What is literally happening in Fever Dream is not so much the point. In fact, the book can be interpreted several ways and probably should be. It doesn’t even limit itself to one state of being, heck, nor should it.
It is not meant to be taken literally, or rather it is, it begs to be taken for exactly what it is, while at the same time being no more than a metaphor, a haunting,
What I mean to say is that this is a very different sort of narrative. It begs to be read in a single sitting—there are no chapters or breaks of any kind, it just reads straight through. All we really know is that there are two speakers, Amanda (writing in roman) and David (writing in italics).
They are in a hospital where Amanda is ill and David is asking her questions, getting her to recount her memories of a specific time, a seemingly innocuous summer when she was vacationing with her daughter. He seems to be looking for some sort of specific information, a precise moment.
We find out that he is a child and Amanda knew his mother.
We find out that something went wrong, but what was it, exactly?
Being suffused into Amanda’s story is a bit like sinking into your own fever dream. At the beginning, the two speaker’s repartee is a bit of a shock—like jumping into cold water—it takes a minute to decipher who is saying what and what exactly is going on, there is a continued discussion of worms? What worms? Why are there worms? And where are we anyway?
But once she settles into the rhythm of her memory, it all feels familiar, like a promised story. It lulls you to your normal state of reading, what you are used to.
And all behind that, tension is mounting. In David’s carefully phrased questions, in the very specific use of language (brava, translator!) there is a feeling of unease that something is coming, something isn’t quite right.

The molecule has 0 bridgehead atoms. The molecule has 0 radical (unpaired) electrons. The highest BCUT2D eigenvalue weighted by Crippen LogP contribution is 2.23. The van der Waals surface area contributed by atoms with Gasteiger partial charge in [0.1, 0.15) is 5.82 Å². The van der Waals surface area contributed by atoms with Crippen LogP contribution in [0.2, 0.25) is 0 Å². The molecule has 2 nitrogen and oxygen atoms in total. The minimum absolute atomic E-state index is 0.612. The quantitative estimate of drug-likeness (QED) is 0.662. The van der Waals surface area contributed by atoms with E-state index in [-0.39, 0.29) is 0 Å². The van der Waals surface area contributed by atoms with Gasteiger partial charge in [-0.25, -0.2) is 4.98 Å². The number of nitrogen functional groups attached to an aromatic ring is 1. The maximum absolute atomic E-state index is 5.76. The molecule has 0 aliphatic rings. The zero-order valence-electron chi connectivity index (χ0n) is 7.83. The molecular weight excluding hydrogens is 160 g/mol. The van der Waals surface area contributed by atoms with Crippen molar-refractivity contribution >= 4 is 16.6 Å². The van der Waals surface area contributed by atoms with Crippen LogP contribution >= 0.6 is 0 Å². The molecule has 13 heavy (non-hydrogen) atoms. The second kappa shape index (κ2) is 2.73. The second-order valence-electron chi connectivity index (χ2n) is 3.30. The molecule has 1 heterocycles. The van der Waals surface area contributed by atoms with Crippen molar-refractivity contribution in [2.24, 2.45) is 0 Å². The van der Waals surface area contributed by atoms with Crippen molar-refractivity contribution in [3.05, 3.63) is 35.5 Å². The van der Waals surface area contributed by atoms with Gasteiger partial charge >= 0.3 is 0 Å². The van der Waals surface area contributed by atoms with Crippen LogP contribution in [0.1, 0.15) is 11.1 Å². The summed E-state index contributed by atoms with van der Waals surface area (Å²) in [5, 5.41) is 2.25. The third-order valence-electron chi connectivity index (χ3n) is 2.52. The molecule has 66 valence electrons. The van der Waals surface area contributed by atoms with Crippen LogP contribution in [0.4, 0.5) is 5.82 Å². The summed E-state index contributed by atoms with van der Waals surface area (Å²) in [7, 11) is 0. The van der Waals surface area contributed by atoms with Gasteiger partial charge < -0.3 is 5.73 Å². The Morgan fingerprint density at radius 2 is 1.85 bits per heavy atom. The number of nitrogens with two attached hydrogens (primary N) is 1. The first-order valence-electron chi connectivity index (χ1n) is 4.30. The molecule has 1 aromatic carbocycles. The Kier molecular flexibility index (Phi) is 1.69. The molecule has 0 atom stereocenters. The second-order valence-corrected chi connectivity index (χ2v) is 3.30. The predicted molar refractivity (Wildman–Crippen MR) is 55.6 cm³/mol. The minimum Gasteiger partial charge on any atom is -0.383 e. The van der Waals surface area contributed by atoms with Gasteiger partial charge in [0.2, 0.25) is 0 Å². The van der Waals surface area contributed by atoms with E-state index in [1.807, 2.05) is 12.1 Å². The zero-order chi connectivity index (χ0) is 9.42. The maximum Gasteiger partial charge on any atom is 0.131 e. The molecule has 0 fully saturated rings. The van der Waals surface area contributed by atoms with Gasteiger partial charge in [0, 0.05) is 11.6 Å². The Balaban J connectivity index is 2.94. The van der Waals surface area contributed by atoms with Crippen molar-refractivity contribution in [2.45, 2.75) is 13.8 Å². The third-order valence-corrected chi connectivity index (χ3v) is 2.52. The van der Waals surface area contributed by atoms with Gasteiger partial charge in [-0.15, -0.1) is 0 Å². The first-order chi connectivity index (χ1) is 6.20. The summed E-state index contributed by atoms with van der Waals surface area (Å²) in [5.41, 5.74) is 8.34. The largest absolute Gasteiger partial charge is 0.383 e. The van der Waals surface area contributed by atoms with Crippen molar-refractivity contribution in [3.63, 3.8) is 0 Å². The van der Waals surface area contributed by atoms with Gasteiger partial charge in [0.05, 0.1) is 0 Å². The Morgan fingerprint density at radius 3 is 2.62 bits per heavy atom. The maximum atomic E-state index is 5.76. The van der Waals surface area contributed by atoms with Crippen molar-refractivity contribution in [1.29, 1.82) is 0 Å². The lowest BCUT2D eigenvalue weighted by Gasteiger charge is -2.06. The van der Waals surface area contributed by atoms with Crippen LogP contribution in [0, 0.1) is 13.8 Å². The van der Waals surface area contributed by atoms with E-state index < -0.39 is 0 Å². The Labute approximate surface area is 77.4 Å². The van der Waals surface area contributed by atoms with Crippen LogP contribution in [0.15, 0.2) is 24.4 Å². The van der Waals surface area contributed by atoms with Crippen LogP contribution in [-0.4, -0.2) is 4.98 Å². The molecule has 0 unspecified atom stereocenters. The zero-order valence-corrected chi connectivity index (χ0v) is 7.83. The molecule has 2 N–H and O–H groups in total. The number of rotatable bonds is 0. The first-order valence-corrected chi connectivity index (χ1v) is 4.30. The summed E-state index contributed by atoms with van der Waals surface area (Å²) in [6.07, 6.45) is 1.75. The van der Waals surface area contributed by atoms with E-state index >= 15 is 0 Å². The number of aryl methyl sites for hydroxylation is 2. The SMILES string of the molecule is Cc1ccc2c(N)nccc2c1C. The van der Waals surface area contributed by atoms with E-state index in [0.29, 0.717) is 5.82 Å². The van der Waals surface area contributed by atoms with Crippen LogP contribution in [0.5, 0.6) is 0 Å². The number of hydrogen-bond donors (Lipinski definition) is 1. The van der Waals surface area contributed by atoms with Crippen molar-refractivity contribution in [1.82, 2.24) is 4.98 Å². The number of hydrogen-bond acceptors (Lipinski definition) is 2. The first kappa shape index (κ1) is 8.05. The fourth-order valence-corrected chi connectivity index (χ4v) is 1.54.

There is this great repeated imagery throughout of a child (Nina) being attached to her mother (Amanda) by a thread by a rescue distance. When the rescue distance pulls taut, Amanda can feel it in her stomach, in her gut, that something is wrong. Depending on the situation, the distance is shorter or longer. I thought this such an apt description of a mother’s intuition and willingness to do anything to protect her child.
This book masters the smudged line of the fantastic. What is real? What is supernatural? Is it all in Amanda’s head, courtesy of her illness? Is it possible? What has even happened? There are several distinct possibilities, but as readers, we are left trying to pick up the pieces, try to decode what of the information we’ve been given is reliable.
Existential, metaphorical, delirious, and all the more compelling for the way it leaves the reader to decide the truth, this tiny book packs a punch. Yet another great achievement from Riverhead. I would love to see the other works from this author translated.
Get your copy of Fever Dream
Find out more about the author, Samanta Schweblin
Find out more about the publisher, Riverhead Books (Penguin Random House)
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Associate editor, amateur photdographer, bibliophile, and occasional sleuth.